The comments came on the back of modelling from prominent SAGE member ‘Professor Lockdown’ Neil Ferguson that suggested late July was an apparent ‘sweet spot’ for releasing curbs.

His team at Imperial College London found delaying the original June 21 date until later this month likely prevented thousands of deaths. Delaying them until autumn or winter could result in more fatalities. 

Even though more people would be vaccinated, scientists believe releasing curbs in winter would cause a bigger spike because people spend more time indoors and other respiratory viruses are rife. The NHS will also be grappling with normal winter pressures. 

Professor Whitty, Professor Ferguson, who was instrumental in Britain’s first lockdown last spring, and Sir Patrick Vallance, the chief scientific adviser, are all believed to be in the ‘if not now, then when’ camp. 

During a round of interviews this morning, the normally cautious Professor Ferguson said pressing ahead with July was ‘justifiable’ and revealed he was ‘reasonably optimistic’.

Speaking about last night’s announcement, Professor Ferguson told the Today Programme: ‘This is a slight gamble, it’s a slight experiment at the moment, and I think it’s justifiable and I’m reasonable optimistic, but policy will have to remain flexible.’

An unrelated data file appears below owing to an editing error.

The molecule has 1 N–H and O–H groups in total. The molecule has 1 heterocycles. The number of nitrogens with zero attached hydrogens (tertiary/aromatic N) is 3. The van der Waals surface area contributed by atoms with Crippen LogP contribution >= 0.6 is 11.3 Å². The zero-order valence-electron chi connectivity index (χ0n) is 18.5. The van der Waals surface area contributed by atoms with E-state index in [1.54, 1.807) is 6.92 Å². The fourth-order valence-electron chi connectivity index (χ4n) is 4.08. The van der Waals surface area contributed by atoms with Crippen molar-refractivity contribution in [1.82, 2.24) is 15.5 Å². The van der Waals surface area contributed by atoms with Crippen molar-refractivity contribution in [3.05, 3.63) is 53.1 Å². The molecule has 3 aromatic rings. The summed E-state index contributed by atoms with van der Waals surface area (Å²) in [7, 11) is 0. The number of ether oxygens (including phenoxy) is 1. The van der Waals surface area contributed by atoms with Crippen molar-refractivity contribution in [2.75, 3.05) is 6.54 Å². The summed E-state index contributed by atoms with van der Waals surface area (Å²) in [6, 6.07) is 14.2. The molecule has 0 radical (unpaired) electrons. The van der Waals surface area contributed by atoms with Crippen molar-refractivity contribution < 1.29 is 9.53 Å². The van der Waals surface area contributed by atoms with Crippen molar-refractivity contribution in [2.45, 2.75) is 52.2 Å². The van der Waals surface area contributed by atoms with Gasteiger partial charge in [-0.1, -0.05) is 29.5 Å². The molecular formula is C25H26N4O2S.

He said the vaccines’ effect on hospitalisations and deaths gave him confidence that the NHS will be able to cope despite rising cases, but warned that if infections continue to grow exponentially then hospitals could be pushed to the brink. 

The Government scientific adviser added: ‘At the peak of the second wave 50,000 cases would translate into something like 500 deaths, but that’s going to be much lower this time, more like 50 or so.

‘The challenge is, there’s still the potential of getting very large numbers of cases and so if we get very high numbers of cases a day, 150,000 or 200,000 it could still cause some pressure to the health system.   

‘If we end up in something close to the worst-case scenario we and other groups are looking at, which I think is unlikely but can’t be ruled out, then yes there will need to be some course direction later.’